Then Moses appeared, and God gave him the


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power of legislation and prophecy and commanded him to deliver the children of Israel from the shame of their bondage and slavery. Two splendid consequences, which no knowledgeable person will deny, nor any man of insight ignore, followed upon this command (which was spoken of as a "staff") and this mission (which was called "the white hand).[*] First, all of Pharaoh's schemes and plots were undone. Second, Moses' people were redeemed from their broken condition, rescued from the degradation of captivity, and seated upon the throne of supreme authority.

[*. See Exod. 4:6-7. God changed Moses' hand to a leprous white and then returned it to normal, as a sign of his power.]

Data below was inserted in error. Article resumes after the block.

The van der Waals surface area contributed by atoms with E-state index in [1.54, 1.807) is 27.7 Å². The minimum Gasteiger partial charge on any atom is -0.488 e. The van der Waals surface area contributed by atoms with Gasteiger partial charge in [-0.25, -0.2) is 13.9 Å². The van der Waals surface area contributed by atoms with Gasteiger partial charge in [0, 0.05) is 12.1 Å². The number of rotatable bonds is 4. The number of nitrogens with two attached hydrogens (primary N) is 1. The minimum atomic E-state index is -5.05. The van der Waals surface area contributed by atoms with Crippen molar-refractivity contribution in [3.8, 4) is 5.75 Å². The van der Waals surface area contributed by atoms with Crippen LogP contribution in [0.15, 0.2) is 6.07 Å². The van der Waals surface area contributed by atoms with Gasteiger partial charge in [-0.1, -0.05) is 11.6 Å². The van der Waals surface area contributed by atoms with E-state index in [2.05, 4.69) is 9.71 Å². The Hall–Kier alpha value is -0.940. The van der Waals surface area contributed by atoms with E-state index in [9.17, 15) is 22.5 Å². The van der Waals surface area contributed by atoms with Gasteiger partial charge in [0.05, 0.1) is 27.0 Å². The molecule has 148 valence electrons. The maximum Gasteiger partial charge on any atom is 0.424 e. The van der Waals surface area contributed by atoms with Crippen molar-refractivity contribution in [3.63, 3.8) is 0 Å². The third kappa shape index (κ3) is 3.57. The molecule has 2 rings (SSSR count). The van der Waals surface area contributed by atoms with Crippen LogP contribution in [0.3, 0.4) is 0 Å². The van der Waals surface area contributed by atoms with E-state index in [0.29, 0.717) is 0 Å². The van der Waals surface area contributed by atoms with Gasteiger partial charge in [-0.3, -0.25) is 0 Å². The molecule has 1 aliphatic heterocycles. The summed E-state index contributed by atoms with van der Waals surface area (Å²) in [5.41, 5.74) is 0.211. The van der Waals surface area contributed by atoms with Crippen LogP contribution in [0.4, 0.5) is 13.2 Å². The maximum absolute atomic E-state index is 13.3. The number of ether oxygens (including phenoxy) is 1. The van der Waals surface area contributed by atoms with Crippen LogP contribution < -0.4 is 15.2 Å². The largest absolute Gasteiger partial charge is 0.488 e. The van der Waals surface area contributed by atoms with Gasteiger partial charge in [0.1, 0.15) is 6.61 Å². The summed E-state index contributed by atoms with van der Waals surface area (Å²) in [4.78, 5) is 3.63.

And so from these hardened hearts, which were like barren rocks, the springs of knowledge and wisdom gushed forth. Their religion became known to all mankind, and, over a period of fifteen hundred years, every tribe learned of their faith and their path. Then their dispensation expired and their era reached its end. They grew disunited in their speech, their ties were broken, their hearts grew hard and died, and the leprosy of degradation ate at their limbs and countenances. They went from the oppression of pharaohs to the tyranny of caesars, from slavery to the Egyptians to bondage under the Romans. At that point, the Sun of Reality dawned from the horizon of God's world, and the melodies of the Gospel rang out. God restored life to some among the people through the breath of Jesus. With his blessed hand he purified all the leprous faces and created the Christian religion. By this Faith he cleansed all of Europe of the decay of idol worship.